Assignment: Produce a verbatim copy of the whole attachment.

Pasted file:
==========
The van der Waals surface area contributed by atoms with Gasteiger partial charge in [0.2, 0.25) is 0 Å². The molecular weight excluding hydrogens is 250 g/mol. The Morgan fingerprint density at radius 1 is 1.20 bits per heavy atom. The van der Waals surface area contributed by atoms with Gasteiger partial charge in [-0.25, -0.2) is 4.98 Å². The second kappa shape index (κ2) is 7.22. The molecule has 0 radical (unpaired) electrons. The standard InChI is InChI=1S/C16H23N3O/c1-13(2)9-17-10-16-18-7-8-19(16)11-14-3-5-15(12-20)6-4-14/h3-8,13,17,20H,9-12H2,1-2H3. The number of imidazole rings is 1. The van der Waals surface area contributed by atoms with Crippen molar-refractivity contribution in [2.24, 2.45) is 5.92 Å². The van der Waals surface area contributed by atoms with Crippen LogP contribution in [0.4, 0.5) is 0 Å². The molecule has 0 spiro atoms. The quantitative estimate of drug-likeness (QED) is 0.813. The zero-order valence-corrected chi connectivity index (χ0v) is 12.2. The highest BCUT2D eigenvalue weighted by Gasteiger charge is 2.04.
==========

The van der Waals surface area contributed by atoms with Gasteiger partial charge in [0.2, 0.25) is 0 Å². The molecular weight excluding hydrogens is 250 g/mol. The Morgan fingerprint density at radius 1 is 1.20 bits per heavy atom. The van der Waals surface area contributed by atoms with Gasteiger partial charge in [-0.25, -0.2) is 4.98 Å². The second kappa shape index (κ2) is 7.22. The molecule has 0 radical (unpaired) electrons. The standard InChI is InChI=1S/C16H23N3O/c1-13(2)9-17-10-16-18-7-8-19(16)11-14-3-5-15(12-20)6-4-14/h3-8,13,17,20H,9-12H2,1-2H3. The number of imidazole rings is 1. The van der Waals surface area contributed by atoms with Crippen molar-refractivity contribution in [2.24, 2.45) is 5.92 Å². The van der Waals surface area contributed by atoms with Crippen LogP contribution in [0.4, 0.5) is 0 Å². The molecule has 0 spiro atoms. The quantitative estimate of drug-likeness (QED) is 0.813. The zero-order valence-corrected chi connectivity index (χ0v) is 12.2. The highest BCUT2D eigenvalue weighted by Gasteiger charge is 2.04.